-Then there's the Steve Douglas vs Alex Pain match. Pretty much every little thing I hate about modern indy wrestling (total overkill, lots of fighting spirit junk, a shit ton of nearfalls that you'd never buy as the finsh) combined into a package that...I absolutely loved. I don't even want to try to explain it, but this had me marking out nonstop. I think Hero and Bryce on commentary helped a lot and the crowd is pretty much rabid, so it felt like a really "big" match and all that crap didn't come off as being unnecessary.
-Also, for what little it's worth, I watched the best of '08 Impact deal and it's the first TNA show in weeks (maybe months) that didn't have me heavily leaning on the fast forward button. TNA airing wrestling? Oh, the humanity!
Fallout 3 has really cut into the amount of wrestling I've been watching since Christmas, but I am halfway through the third night of the '08 16 Carat tournament. The Hero/Danielson match is good. Not great, but definitely worth watching. Can't help but to think that they wrestled an unnecessarily long match just to do it, though.
Is there any sort of story behind the Chuck Taylor/Taiji Ishimori matches here? On Night two, they're on opposite sides of a six man tag. Ishimori gets pinned after an Awful Waffle and immediately pops up and gets in Taylor's face. On night three, they face each other one on one. Ishimori absolutely obliterates him with a DDT, looking like he legit shook Taylor up. The finish was definitely blown, as Bryce ends up hesitantly counting to three as Chucky T just lays there looking stunned. Ishimori proceeds to lay in a few shooty looking stomps and generally acts like a giant dick. Can't imagine what sort of heat these two would have. It's not like they're generally working in the same circles. I didn't see anything in the tag match that looked unprofessional on Taylor's part, either.
Finally finished the 16 Carat tourney.
-4 Team elimination match was just a crazy spotfest. It was also a mess, but not necessarily in a *bad* way. PCO nearly kills a fan, as he press slams Adam Polack over the top rope and directly onto some dude at ringside. Nutty. I'm starting to dig Big Van Walter. His stuff w/ PCO was pretty fun.
-Quack/Marufuji was really disappointing. They didn't seem to click at all. I might have been looking forward to this almost as much as Quack/Saint, but yeah...really lackluster.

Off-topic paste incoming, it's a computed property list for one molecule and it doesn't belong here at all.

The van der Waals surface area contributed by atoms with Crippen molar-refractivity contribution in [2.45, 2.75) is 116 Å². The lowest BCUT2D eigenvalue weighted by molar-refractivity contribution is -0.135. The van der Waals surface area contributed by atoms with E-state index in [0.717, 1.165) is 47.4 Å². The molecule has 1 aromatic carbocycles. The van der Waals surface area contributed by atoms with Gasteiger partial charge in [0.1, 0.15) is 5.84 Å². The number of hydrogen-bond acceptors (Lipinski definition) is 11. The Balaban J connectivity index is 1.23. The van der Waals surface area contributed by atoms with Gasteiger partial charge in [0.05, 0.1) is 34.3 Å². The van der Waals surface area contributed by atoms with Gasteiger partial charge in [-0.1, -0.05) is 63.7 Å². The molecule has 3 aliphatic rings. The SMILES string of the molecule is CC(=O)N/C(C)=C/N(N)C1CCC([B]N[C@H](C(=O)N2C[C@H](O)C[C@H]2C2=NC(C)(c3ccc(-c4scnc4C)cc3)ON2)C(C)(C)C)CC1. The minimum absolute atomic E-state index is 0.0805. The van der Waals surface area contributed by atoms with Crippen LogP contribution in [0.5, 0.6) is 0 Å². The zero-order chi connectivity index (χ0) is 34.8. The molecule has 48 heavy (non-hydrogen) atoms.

-Steve Douglas vs Generico was more overkill than you can shake a stick at (there's a sequence where they trade half and half suplexes that's just ridiculous, though Chucky T trying to explain the concept of fighting spirit on commentary is pretty great), but again, it ended up being a fun little match. I thought the finish was pretty clever, as Generico hit his running Yakuza in the corner. His leg ended up draped over the top and he was playing to the crowd as Douglas collapsed. Douglas has just enough energy to suddenly lift him up and spike him with a Rubix Cube for the win. From what I've read, he refers to the move as Natürliche Auslese, which I believe translates to Natural Selection. That's a nifty name for a finisher, actually.
-Danielson vs Bad Bones in the finals was...decent. I think Bones will end up being really good in a few years, but there were stretches here that I wasn't into. Of course, it had more overkill and I was starting to burn out on head drop after head drop. When he stuck to working Danielson's injured leg and doing strike exchanges, I think it came off much better. Why has simplicity turned into such a dirty word in wrestling?
I also started Hardcore Heaven '94, which has one of the most blown finishes I've ever seen. It's the TV title match with Jason challenging against Mikey Whipwreck. Ref is bumped by an inadvertant Mikey chairshot. Mikey then nails Jason and covers him. He's looking around for a run in that someone apparently dropped the ball on. Ref counts 1-2-3...or did he? He actually just collapses into a heap at the third count. Much confusion reigns, as the crowd thinks the match is over. Pibulls (finally) run out and crotch Mikey on the post. Jason rolls him up and the ref magically revives in time for the three count. It's Philly, so the crowd shits all over this.